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Alleging Unfair Dismissal, Former Workers at London’s National Gallery to Auction Art for Employment Lawsuit

Taking a stand against what they call the “exploitation of ‘bogus’ self-employment in the arts,” twenty-seven artists and art lecturers are auctioning off original artworks to raise money for a lawsuit against London’s National Gallery, which the group alleges terminated them unfairly and without benefits last October after misclassifying them as freelance contractors. The case could set a precedent for gig employment in the public sector and workers’ rights in the art industry, in which workers frequently face exploitation with unpaid or low-paid labor.

According to Artnet, the claimants had worked in the gallery’s education department on a freelance basis but are now asking to be recognized as employees in order to retroactively receive minimum wage, paid vacation and sick days, and protection from termination. “We have reason to believe the Gallery has made deliberate attempts over several years to evade awarding us fair employment status,” the former freelancers, who all worked at the gallery for at least ten years and are going by the name NG27, wrote in an online statement. “We were paid through the National Gallery payroll, taxed at source and wore staff passes. We were required to attend staff training and team meetings and received formal reviews of our work. But we had no job security or employment rights.” Their case was heard at a preliminary hearing in July.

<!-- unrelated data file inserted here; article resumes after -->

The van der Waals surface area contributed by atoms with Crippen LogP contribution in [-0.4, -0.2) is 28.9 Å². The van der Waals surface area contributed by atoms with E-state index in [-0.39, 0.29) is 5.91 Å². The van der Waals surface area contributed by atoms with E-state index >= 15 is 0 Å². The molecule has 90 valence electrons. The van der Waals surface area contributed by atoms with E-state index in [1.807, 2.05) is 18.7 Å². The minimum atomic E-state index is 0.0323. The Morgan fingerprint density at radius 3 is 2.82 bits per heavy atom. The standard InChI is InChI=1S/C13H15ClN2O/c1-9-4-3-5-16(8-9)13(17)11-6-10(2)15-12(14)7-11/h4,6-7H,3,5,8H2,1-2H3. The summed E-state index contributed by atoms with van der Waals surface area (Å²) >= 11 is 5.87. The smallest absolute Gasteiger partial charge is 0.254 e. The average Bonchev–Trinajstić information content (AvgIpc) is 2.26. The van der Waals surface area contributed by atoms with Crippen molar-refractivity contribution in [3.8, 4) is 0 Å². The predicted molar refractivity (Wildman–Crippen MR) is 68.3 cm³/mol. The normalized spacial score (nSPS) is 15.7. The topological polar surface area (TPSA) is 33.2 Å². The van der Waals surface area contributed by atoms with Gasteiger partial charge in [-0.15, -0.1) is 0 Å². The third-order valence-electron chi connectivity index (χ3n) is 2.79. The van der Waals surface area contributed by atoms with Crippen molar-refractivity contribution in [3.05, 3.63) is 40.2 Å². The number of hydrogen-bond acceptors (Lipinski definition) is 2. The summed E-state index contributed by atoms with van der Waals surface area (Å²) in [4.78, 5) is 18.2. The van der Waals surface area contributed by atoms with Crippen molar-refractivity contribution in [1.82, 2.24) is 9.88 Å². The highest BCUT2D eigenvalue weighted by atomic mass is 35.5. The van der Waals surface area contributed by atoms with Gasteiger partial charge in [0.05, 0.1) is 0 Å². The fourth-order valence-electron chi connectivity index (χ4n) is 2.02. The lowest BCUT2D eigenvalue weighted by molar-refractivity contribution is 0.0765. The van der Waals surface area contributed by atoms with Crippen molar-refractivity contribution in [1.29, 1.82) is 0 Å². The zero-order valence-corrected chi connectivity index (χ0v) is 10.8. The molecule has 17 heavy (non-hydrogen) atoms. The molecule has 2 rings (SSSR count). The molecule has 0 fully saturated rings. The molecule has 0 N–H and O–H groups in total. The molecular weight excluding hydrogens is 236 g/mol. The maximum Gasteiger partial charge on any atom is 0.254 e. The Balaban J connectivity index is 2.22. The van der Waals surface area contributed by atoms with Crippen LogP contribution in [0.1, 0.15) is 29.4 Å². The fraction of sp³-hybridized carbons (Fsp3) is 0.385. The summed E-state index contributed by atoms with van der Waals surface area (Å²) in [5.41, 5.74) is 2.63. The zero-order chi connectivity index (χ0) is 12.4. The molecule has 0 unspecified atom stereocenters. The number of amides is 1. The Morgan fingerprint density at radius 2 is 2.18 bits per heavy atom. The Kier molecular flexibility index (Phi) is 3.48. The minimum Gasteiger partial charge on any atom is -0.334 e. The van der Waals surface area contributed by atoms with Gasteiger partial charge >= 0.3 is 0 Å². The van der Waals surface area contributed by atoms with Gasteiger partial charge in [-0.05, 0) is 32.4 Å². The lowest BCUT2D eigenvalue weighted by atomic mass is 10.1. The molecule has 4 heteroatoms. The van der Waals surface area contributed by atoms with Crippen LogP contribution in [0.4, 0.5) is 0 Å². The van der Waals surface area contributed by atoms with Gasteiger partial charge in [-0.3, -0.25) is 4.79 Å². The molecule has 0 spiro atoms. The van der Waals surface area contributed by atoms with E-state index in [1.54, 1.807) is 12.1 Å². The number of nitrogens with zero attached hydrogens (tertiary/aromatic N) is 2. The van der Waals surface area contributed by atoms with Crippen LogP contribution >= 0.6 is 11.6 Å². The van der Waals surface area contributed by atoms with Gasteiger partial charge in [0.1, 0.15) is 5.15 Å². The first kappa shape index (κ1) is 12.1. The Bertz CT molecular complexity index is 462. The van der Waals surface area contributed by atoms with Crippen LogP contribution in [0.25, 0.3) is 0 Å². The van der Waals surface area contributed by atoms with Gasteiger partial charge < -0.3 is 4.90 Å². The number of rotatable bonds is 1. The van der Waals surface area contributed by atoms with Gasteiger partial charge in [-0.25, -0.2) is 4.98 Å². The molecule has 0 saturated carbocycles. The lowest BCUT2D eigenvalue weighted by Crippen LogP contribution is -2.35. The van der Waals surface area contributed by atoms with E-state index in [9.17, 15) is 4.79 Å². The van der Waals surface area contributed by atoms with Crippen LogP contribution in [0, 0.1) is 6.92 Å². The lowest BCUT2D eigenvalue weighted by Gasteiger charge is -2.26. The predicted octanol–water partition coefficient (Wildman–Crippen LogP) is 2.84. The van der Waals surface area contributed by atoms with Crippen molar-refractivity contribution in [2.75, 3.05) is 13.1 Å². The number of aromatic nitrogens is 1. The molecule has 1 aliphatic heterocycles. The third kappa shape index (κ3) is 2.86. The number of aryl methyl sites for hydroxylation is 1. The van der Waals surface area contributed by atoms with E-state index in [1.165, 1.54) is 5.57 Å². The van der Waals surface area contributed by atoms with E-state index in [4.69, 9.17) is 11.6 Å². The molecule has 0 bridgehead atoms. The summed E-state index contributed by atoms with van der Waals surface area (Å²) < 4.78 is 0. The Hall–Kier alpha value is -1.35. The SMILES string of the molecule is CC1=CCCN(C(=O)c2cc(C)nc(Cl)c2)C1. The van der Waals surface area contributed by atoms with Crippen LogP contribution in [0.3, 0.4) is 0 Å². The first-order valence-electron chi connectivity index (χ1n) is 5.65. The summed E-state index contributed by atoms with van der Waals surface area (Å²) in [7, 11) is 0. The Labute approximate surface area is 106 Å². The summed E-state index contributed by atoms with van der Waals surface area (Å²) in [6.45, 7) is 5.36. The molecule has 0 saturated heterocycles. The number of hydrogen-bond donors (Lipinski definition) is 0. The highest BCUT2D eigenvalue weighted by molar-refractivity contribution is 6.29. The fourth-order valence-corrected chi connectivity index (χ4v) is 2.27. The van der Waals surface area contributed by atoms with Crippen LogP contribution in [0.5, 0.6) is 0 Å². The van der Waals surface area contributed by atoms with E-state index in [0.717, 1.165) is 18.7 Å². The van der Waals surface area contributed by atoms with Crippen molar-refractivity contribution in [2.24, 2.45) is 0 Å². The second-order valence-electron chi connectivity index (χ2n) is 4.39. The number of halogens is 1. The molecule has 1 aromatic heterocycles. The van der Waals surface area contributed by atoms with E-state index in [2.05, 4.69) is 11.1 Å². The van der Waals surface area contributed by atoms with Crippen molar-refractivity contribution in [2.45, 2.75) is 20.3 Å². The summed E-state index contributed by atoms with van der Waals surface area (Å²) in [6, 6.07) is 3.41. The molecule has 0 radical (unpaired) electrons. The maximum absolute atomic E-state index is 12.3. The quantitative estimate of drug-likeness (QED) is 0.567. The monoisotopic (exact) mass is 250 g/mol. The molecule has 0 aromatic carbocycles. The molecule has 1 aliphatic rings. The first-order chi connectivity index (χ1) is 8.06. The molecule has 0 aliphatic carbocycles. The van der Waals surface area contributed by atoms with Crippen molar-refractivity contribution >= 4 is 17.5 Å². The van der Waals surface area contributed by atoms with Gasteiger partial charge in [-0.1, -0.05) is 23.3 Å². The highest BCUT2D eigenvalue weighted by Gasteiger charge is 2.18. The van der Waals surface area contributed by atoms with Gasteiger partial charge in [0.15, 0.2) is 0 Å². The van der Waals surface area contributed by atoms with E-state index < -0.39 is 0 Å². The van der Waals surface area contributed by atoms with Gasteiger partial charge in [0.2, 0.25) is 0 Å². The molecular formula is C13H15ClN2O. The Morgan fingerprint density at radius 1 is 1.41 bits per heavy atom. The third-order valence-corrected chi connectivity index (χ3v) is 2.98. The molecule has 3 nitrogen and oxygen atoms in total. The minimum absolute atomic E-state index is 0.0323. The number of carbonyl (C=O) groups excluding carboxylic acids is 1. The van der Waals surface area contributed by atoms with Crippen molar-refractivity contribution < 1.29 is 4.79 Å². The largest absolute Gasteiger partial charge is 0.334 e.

With thirty-two days to go, their crowdfunding campaign has received, as of this writing, roughly half of their goal of $83,280, money that will go toward their legal fees. To raise further funds, the NG27 artists are launching an online auction tomorrow, August 29. The works will be inspired by paintings in the National Gallery’s collection—which includes works by Rembrandt, Johannes Vermeer, and Francisco Goya—and will be listed on eBay for twenty-four hours with starting prices of $27.

In a statement, the National Gallery, which is among the UK’s most popular museums, dismissed NG27’s accusations and said that it had offered secure employment to the artists and lecturers. “It is our understanding that the claims have arisen out of the Gallery’s wish to change from offering ad hoc work to offering more secure employment, with additional pension and worker benefits,” the institution’s statement read. The institution said it had reached out to NG27 about their perspective between October 2017 and January 2018, and had offered jobs to all of the freelancers last year, but that some members did not express interest in the current openings.

The case is scheduled to be heard by an employment tribunal for eight days starting on November 26.